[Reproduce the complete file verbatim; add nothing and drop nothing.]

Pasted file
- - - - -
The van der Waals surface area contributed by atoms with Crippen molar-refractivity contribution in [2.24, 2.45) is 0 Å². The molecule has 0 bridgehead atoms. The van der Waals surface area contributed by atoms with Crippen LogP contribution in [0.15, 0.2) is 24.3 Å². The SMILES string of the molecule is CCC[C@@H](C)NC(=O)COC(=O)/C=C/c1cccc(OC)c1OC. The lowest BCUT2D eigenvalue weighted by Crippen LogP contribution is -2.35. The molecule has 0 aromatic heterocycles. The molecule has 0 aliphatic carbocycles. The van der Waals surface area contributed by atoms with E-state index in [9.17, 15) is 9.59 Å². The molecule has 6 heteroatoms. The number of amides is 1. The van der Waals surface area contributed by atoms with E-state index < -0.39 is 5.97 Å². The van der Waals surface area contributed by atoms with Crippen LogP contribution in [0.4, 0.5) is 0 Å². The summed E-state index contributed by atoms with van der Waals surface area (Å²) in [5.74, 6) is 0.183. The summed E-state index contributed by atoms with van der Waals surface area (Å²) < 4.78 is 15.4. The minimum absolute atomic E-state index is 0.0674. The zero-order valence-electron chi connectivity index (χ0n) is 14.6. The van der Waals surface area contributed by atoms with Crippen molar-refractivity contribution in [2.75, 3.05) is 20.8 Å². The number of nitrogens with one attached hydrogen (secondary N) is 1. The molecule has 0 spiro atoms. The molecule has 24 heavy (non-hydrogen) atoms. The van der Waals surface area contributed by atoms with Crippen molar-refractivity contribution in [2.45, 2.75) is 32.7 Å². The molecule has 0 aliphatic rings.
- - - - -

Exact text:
The van der Waals surface area contributed by atoms with Crippen molar-refractivity contribution in [2.24, 2.45) is 0 Å². The molecule has 0 bridgehead atoms. The van der Waals surface area contributed by atoms with Crippen LogP contribution in [0.15, 0.2) is 24.3 Å². The SMILES string of the molecule is CCC[C@@H](C)NC(=O)COC(=O)/C=C/c1cccc(OC)c1OC. The lowest BCUT2D eigenvalue weighted by Crippen LogP contribution is -2.35. The molecule has 0 aromatic heterocycles. The molecule has 0 aliphatic carbocycles. The van der Waals surface area contributed by atoms with E-state index in [9.17, 15) is 9.59 Å². The molecule has 6 heteroatoms. The number of amides is 1. The van der Waals surface area contributed by atoms with E-state index < -0.39 is 5.97 Å². The van der Waals surface area contributed by atoms with Crippen LogP contribution in [0.4, 0.5) is 0 Å². The summed E-state index contributed by atoms with van der Waals surface area (Å²) in [5.74, 6) is 0.183. The summed E-state index contributed by atoms with van der Waals surface area (Å²) < 4.78 is 15.4. The minimum absolute atomic E-state index is 0.0674. The zero-order valence-electron chi connectivity index (χ0n) is 14.6. The van der Waals surface area contributed by atoms with Crippen molar-refractivity contribution in [2.75, 3.05) is 20.8 Å². The number of nitrogens with one attached hydrogen (secondary N) is 1. The molecule has 0 spiro atoms. The molecule has 24 heavy (non-hydrogen) atoms. The van der Waals surface area contributed by atoms with Crippen molar-refractivity contribution in [2.45, 2.75) is 32.7 Å². The molecule has 0 aliphatic rings.